Once data is in statistical software and is anonymized, the next step is often to ensuring that the data is in the format that is expected. These tasks are focused on checking that variables completely describe their contents and that data match expected constraints in contents and storage types.
This guide differentiates between cleaning tasks that structure how the data are stored and cleaning tasks that correct and standardize values of variables. This section covers the second set of tasks. This section does not cover how to aggregate and harmonize data from similar sources such as two survey waves.
Raw survey data is often relatively clean at the variable-level because the data is generated with a variety of constraints on how the data are formatted. For example, multiple response (select multiple) variables only allow certain responses which are known to the analyst from the survey instrument. These responses do not change in content unless the survey does. For other types of variables, most computer-assisted personal interviewing software such as SurveyCTO allow for constraints to be built into the survey instrument. IPA has a number of tools to support data quality during data collection such as the data management system, which checks for data quality concerns.
Much of the cleaning work required for survey data includes standardizing formats of variables so that they are usable for analysis. This includes ensuring missing and non-response values are missing in statistical software, that categorical formats are in a useful format, and variables correspond to the correct storage format, subjective orientation, and follow missingness patterns. These are substantive coding tasks and can benefit from consistent and automated approaches. This section is primarily concerned with doing those tasks safely and quickly with minimal manual input or transcription.
Much of cleaning work assumes that the data are as expected. Throughout these tasks, the cleaning code needs to handle what the data can be, not what the current observations say. It’s the analyst’s responsibility to create code that does this. For example, a survey instrument may code income as missing if the respondent did not earn income. That means that the respondent earned 0 wages, not missing income. Even if not respondents say they do not have income, the cleaning code must be extensible to the fact that the income variable can be missing, and that income cannot be negative. The code has to warn the user of that if income variables are being modified, and also check that income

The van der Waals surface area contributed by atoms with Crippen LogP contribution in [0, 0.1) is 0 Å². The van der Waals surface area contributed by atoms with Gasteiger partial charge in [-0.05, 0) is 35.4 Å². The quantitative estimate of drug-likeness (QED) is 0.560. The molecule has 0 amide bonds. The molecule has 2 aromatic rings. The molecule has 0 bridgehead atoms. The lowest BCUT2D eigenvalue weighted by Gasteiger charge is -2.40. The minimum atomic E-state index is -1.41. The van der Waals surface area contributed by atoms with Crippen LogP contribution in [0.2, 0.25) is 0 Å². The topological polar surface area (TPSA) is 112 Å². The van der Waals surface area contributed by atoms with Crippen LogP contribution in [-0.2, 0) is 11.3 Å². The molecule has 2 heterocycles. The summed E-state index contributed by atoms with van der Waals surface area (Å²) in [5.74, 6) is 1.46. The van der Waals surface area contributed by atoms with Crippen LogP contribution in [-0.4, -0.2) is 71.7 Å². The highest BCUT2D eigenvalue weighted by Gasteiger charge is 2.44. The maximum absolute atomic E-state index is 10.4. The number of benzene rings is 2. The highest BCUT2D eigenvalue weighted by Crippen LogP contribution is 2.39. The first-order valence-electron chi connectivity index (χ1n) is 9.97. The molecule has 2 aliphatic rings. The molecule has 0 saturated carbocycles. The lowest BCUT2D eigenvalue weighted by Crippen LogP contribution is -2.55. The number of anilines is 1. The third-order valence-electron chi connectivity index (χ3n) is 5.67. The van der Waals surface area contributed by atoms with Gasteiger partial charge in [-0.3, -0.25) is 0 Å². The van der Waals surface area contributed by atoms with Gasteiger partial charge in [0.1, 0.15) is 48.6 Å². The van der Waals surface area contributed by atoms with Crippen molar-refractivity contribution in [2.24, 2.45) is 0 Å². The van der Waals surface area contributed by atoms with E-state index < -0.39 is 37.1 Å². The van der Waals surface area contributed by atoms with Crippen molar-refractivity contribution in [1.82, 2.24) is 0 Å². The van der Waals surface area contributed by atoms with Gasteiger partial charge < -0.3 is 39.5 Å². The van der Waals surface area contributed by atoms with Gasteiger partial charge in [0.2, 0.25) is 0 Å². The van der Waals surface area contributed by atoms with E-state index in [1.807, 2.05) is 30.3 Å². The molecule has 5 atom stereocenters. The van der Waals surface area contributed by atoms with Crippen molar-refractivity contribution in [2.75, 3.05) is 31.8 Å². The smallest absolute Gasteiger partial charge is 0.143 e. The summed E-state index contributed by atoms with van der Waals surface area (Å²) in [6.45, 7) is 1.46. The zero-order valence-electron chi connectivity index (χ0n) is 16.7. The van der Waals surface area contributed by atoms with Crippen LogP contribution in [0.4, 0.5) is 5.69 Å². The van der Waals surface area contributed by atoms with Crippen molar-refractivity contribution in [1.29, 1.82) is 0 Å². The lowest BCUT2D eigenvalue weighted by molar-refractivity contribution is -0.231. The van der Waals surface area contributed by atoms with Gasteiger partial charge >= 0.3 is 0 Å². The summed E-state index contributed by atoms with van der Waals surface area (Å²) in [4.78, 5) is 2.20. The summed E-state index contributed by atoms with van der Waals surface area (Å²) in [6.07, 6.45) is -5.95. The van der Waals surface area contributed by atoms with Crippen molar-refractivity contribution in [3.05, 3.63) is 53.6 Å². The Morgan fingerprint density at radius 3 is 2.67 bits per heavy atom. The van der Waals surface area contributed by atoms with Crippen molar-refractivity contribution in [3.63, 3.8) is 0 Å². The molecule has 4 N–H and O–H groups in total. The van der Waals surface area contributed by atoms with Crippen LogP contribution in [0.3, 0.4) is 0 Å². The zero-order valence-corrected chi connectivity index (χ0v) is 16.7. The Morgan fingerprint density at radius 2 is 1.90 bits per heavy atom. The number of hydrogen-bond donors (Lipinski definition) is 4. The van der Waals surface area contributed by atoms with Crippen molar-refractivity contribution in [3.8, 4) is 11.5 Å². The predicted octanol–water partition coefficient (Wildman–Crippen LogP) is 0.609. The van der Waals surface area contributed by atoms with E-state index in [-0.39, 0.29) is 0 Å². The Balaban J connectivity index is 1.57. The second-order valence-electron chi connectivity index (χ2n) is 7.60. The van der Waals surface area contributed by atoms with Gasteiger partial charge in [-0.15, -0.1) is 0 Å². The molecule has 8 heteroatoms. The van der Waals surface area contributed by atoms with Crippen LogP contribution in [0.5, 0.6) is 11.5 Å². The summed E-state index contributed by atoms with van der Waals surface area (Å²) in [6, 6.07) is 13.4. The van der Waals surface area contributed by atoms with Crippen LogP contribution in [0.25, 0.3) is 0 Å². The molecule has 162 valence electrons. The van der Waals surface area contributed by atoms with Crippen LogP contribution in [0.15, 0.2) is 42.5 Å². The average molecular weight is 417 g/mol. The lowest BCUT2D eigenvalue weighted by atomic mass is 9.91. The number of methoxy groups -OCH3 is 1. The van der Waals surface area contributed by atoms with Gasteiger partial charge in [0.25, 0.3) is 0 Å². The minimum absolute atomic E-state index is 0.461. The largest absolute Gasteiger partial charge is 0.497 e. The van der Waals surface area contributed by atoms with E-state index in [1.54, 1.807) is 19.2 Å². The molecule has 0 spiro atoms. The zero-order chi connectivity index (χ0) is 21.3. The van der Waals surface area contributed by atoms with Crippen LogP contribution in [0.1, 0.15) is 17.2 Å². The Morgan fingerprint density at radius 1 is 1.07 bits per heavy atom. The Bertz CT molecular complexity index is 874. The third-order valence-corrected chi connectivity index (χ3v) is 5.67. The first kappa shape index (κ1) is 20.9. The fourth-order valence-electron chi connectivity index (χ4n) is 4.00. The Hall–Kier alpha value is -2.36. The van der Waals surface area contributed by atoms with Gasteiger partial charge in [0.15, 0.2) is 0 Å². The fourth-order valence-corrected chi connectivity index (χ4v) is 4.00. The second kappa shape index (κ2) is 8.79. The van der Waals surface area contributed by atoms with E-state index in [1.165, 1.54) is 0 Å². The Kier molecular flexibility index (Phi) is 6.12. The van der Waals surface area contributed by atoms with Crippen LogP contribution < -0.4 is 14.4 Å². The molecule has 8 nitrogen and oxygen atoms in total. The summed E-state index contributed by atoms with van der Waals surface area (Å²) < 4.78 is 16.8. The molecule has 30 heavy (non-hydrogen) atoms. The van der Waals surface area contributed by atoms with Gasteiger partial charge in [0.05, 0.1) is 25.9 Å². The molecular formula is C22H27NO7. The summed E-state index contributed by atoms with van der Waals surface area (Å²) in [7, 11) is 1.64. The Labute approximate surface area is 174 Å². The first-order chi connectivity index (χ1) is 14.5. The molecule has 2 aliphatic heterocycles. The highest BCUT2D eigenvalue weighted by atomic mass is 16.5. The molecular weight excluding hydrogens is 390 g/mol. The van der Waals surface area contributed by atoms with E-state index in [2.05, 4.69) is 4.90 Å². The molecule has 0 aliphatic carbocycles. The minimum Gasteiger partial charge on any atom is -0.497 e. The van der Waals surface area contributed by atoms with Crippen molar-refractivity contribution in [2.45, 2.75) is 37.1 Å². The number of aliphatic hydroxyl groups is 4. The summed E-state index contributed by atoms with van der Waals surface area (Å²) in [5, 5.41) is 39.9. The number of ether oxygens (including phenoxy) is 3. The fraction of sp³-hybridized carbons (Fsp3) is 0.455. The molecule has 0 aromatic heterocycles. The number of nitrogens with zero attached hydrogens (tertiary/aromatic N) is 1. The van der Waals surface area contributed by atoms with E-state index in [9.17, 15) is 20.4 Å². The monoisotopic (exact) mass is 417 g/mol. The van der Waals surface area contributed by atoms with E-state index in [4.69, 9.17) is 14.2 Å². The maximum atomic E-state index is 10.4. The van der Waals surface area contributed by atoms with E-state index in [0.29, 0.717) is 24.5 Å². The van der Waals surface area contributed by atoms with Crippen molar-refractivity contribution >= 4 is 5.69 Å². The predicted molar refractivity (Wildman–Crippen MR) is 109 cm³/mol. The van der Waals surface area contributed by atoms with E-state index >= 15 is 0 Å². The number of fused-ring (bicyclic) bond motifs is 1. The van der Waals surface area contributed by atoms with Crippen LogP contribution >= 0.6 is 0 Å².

This process involves having the code check and notify the user if there is a problem in the data. All cleaning code should automate these tests so an analyst doesn’t have to pay attention and check data manually through the cleaning process. Cleaning code needs to confirm that it is operating correctly. The
assert command in Stata and
stopifnot() function in R can stop code if the data do not reflect an assumption.
This section discusses these principles in a limited fashion, but they are highly relevant for ensuring variables are cleaned properly. For more resources on defensive programming in statistical software, see this resource.